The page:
Table 4. Frequency of Complications in Three Groupsa
StandardTotally TubelessTubeless
No Complication58 (85.3)61 (88.4)70 (88.6)
Grade 17 (10.3)6 (8.7)6 (7.6)
Grade 22 (2.9)1 (1.4)3 (3.8)
Grade 31 (1.5)1 (1.4)-

aValues expressed as No. (%).

bGrading according to Clavian grading System (10).

4. Discussion

In the present research, PCNL was done in three groups with different techniques concerning tubes and stent insertion. We compared discomfort levels and complication rates in the context of how to use tubes and stents in PCNL procedure. The placement of nephrostomy tube after PCNL is considered as a standard method to fulfill multiple purposes including hemostasis, adequate drainage of the collecting system, and allowing further access for the second look; but, it can also cause discomfort, pain, and prolonged hospitalization (10). The use of the ureteral stents has also some disadvantages such as lower urinary tract symptoms (LUTS) and cystoscopy requirement for its removal that imposes additional costs.

Recently, several methods such as avoiding nephrostomy or ureteral stents insertion (tubeless and completely tubeless PCNL) that have been described to decrease the postoperative pain, hospitalization, and morbidity of the patients (11).

The safety and efficacy of tubeless PCNL has been shown in several reports (12-14). As reported by Desai et al., the size of nephrostomy can affect postoperative morbidity. They compared small (9F) vs. conventional (20F) tube after PCNL and showed that patients with 9F nephrostomy tube had less pain and hospital stay in comparison with 20F tube patients (13). Karami et al. reported their 5-year experience with tubeless PCNL in 201 patients and indicated that it can be done safely in kidney stones larger than 2 cm as well as in staghorn stones (15). In a review article that was done by Zilberman et al. it was shown that tubeless PCNL has some advantages such as less pain, less debilitation, less costs, and a quicker recovery in all patient groups including children and obese patients (16). Istanbulluoglu et al. used an externalized ureteral catheter instead of double j stent in tubeless patients to reduce the morbidity caused by stents and to omit the requirement of cystoscopy for its removal (17).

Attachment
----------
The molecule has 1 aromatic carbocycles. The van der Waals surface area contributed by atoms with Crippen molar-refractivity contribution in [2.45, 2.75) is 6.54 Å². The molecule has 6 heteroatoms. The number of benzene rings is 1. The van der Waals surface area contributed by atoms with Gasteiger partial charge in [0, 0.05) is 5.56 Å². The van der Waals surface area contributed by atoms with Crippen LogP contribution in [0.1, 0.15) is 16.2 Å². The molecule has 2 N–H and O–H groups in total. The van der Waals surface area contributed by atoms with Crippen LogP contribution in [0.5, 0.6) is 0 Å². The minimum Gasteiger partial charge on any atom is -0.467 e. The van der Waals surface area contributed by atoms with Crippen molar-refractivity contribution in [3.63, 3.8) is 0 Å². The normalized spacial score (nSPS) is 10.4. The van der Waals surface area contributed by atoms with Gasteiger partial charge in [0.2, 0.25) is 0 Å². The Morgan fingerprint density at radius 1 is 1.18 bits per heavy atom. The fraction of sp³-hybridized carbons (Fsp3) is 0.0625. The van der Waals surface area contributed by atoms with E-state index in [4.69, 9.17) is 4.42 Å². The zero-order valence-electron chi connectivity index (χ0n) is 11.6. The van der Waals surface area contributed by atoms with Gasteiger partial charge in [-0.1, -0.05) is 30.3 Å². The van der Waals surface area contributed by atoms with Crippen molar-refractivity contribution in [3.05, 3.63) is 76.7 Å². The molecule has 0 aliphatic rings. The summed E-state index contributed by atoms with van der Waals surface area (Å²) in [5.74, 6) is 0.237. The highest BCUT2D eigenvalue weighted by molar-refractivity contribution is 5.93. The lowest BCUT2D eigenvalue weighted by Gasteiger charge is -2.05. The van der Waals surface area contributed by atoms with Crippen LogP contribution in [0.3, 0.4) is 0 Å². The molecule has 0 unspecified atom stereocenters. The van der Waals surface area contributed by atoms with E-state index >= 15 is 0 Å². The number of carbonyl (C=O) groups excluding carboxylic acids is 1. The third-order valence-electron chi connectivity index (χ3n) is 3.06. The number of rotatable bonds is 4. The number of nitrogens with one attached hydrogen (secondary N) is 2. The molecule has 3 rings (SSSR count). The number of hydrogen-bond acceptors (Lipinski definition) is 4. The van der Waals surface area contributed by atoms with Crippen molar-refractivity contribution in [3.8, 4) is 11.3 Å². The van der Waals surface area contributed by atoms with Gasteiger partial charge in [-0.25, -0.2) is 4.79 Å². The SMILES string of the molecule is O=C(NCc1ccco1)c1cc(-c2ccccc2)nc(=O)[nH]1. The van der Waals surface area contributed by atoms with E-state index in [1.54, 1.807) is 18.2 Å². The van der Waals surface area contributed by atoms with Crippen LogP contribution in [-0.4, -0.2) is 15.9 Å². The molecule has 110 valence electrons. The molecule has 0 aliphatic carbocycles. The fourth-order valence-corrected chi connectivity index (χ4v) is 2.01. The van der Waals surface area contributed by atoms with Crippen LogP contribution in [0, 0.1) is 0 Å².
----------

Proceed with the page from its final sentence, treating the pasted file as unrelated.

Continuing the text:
In our opinion, we can use externalized ureteral catheters in tubeless PCNL patients when there are no suspicious migrated stones into ureter during the surgery. Therefore, performing tubeless PCNL seems an intraoperative decision. In the current research, we used double j stents in our tubeless patients to ensure ureteral patency after the operation.

Wickham et al. were the first who reported totally tubeless PCNL in one hundred cases without either internal or external drainage tubes with outcome (18).